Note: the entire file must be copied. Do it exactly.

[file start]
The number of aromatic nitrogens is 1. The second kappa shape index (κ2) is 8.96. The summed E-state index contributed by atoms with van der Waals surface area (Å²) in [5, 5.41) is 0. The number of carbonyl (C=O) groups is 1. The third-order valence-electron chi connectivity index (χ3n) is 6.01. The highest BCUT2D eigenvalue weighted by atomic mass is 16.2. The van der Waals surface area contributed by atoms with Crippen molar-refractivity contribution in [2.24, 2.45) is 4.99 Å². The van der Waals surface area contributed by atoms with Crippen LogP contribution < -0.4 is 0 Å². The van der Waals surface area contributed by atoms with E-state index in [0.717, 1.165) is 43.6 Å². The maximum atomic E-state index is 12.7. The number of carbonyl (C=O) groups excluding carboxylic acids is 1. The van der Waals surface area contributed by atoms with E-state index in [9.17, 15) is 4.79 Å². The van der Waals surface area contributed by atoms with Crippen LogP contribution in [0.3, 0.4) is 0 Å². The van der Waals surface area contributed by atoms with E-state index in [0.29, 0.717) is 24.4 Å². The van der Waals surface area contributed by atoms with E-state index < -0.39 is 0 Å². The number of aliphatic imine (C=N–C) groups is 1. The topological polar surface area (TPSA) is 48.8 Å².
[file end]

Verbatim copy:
The number of aromatic nitrogens is 1. The second kappa shape index (κ2) is 8.96. The summed E-state index contributed by atoms with van der Waals surface area (Å²) in [5, 5.41) is 0. The number of carbonyl (C=O) groups is 1. The third-order valence-electron chi connectivity index (χ3n) is 6.01. The highest BCUT2D eigenvalue weighted by atomic mass is 16.2. The van der Waals surface area contributed by atoms with Crippen molar-refractivity contribution in [2.24, 2.45) is 4.99 Å². The van der Waals surface area contributed by atoms with Crippen LogP contribution < -0.4 is 0 Å². The van der Waals surface area contributed by atoms with E-state index in [0.717, 1.165) is 43.6 Å². The maximum atomic E-state index is 12.7. The number of carbonyl (C=O) groups excluding carboxylic acids is 1. The van der Waals surface area contributed by atoms with E-state index in [9.17, 15) is 4.79 Å². The van der Waals surface area contributed by atoms with Crippen LogP contribution in [0.3, 0.4) is 0 Å². The van der Waals surface area contributed by atoms with E-state index in [0.29, 0.717) is 24.4 Å². The van der Waals surface area contributed by atoms with E-state index < -0.39 is 0 Å². The number of aliphatic imine (C=N–C) groups is 1. The topological polar surface area (TPSA) is 48.8 Å².